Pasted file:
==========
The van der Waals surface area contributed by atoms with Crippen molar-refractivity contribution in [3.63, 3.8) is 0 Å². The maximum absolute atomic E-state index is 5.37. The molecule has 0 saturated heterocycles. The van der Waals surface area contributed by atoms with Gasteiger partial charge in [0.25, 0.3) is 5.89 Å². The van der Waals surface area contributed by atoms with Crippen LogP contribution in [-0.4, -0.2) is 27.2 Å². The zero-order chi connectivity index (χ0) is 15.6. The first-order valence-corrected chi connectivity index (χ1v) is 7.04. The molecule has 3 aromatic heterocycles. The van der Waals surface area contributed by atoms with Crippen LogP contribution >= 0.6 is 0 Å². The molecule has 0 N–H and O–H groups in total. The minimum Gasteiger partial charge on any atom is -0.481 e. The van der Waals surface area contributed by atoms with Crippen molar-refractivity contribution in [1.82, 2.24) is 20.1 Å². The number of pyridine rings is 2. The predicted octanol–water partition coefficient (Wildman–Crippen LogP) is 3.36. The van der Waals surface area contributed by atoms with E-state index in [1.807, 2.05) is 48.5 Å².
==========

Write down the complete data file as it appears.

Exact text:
The van der Waals surface area contributed by atoms with Crippen molar-refractivity contribution in [3.63, 3.8) is 0 Å². The maximum absolute atomic E-state index is 5.37. The molecule has 0 saturated heterocycles. The van der Waals surface area contributed by atoms with Gasteiger partial charge in [0.25, 0.3) is 5.89 Å². The van der Waals surface area contributed by atoms with Crippen LogP contribution in [-0.4, -0.2) is 27.2 Å². The zero-order chi connectivity index (χ0) is 15.6. The first-order valence-corrected chi connectivity index (χ1v) is 7.04. The molecule has 3 aromatic heterocycles. The van der Waals surface area contributed by atoms with Crippen LogP contribution >= 0.6 is 0 Å². The molecule has 0 N–H and O–H groups in total. The minimum Gasteiger partial charge on any atom is -0.481 e. The van der Waals surface area contributed by atoms with Crippen molar-refractivity contribution in [1.82, 2.24) is 20.1 Å². The number of pyridine rings is 2. The predicted octanol–water partition coefficient (Wildman–Crippen LogP) is 3.36. The van der Waals surface area contributed by atoms with E-state index in [1.807, 2.05) is 48.5 Å².